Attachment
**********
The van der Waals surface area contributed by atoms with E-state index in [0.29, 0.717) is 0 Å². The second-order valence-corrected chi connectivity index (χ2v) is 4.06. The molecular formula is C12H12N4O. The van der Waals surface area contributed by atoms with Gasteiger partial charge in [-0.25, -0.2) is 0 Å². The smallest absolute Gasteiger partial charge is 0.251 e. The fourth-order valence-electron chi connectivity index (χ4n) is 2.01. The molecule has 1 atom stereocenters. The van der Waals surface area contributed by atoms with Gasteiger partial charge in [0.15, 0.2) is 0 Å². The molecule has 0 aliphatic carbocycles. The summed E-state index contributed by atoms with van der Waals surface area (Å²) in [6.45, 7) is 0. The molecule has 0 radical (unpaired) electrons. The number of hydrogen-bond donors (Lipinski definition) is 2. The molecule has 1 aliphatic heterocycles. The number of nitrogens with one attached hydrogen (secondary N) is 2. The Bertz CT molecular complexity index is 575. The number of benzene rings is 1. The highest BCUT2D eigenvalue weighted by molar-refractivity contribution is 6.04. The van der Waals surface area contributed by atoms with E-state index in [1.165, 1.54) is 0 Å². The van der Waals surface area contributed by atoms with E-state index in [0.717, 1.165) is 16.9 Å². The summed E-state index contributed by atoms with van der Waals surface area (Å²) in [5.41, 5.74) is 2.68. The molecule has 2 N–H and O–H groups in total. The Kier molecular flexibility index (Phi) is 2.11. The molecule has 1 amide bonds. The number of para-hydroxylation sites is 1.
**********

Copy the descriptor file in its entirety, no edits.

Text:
The van der Waals surface area contributed by atoms with E-state index in [0.29, 0.717) is 0 Å². The second-order valence-corrected chi connectivity index (χ2v) is 4.06. The molecular formula is C12H12N4O. The van der Waals surface area contributed by atoms with Gasteiger partial charge in [-0.25, -0.2) is 0 Å². The smallest absolute Gasteiger partial charge is 0.251 e. The fourth-order valence-electron chi connectivity index (χ4n) is 2.01. The molecule has 1 atom stereocenters. The van der Waals surface area contributed by atoms with Gasteiger partial charge in [0.15, 0.2) is 0 Å². The molecule has 0 aliphatic carbocycles. The summed E-state index contributed by atoms with van der Waals surface area (Å²) in [6.45, 7) is 0. The molecule has 0 radical (unpaired) electrons. The number of hydrogen-bond donors (Lipinski definition) is 2. The molecule has 1 aliphatic heterocycles. The number of nitrogens with one attached hydrogen (secondary N) is 2. The Bertz CT molecular complexity index is 575. The number of benzene rings is 1. The highest BCUT2D eigenvalue weighted by molar-refractivity contribution is 6.04. The van der Waals surface area contributed by atoms with E-state index in [1.165, 1.54) is 0 Å². The van der Waals surface area contributed by atoms with E-state index in [0.717, 1.165) is 16.9 Å². The summed E-state index contributed by atoms with van der Waals surface area (Å²) in [5.41, 5.74) is 2.68. The molecule has 2 N–H and O–H groups in total. The Kier molecular flexibility index (Phi) is 2.11. The molecule has 1 amide bonds. The number of para-hydroxylation sites is 1.